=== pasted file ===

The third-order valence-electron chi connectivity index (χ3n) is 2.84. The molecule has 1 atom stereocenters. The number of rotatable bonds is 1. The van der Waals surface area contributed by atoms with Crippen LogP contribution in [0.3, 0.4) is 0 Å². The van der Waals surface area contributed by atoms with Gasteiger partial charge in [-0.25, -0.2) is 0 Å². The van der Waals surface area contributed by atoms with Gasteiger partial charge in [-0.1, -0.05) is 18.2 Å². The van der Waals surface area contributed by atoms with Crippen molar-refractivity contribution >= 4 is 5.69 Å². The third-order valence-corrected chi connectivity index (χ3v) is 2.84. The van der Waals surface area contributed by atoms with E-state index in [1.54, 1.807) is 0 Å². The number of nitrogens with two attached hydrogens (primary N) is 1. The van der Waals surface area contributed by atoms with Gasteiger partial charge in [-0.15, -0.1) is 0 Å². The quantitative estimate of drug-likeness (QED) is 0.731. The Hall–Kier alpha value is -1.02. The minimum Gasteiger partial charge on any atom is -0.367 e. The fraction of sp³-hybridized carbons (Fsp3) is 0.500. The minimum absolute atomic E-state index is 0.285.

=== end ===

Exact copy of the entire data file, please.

The third-order valence-electron chi connectivity index (χ3n) is 2.84. The molecule has 1 atom stereocenters. The number of rotatable bonds is 1. The van der Waals surface area contributed by atoms with Crippen LogP contribution in [0.3, 0.4) is 0 Å². The van der Waals surface area contributed by atoms with Gasteiger partial charge in [-0.25, -0.2) is 0 Å². The van der Waals surface area contributed by atoms with Gasteiger partial charge in [-0.1, -0.05) is 18.2 Å². The van der Waals surface area contributed by atoms with Crippen molar-refractivity contribution >= 4 is 5.69 Å². The third-order valence-corrected chi connectivity index (χ3v) is 2.84. The van der Waals surface area contributed by atoms with E-state index in [1.54, 1.807) is 0 Å². The number of nitrogens with two attached hydrogens (primary N) is 1. The van der Waals surface area contributed by atoms with Gasteiger partial charge in [-0.15, -0.1) is 0 Å². The quantitative estimate of drug-likeness (QED) is 0.731. The Hall–Kier alpha value is -1.02. The minimum Gasteiger partial charge on any atom is -0.367 e. The fraction of sp³-hybridized carbons (Fsp3) is 0.500. The minimum absolute atomic E-state index is 0.285.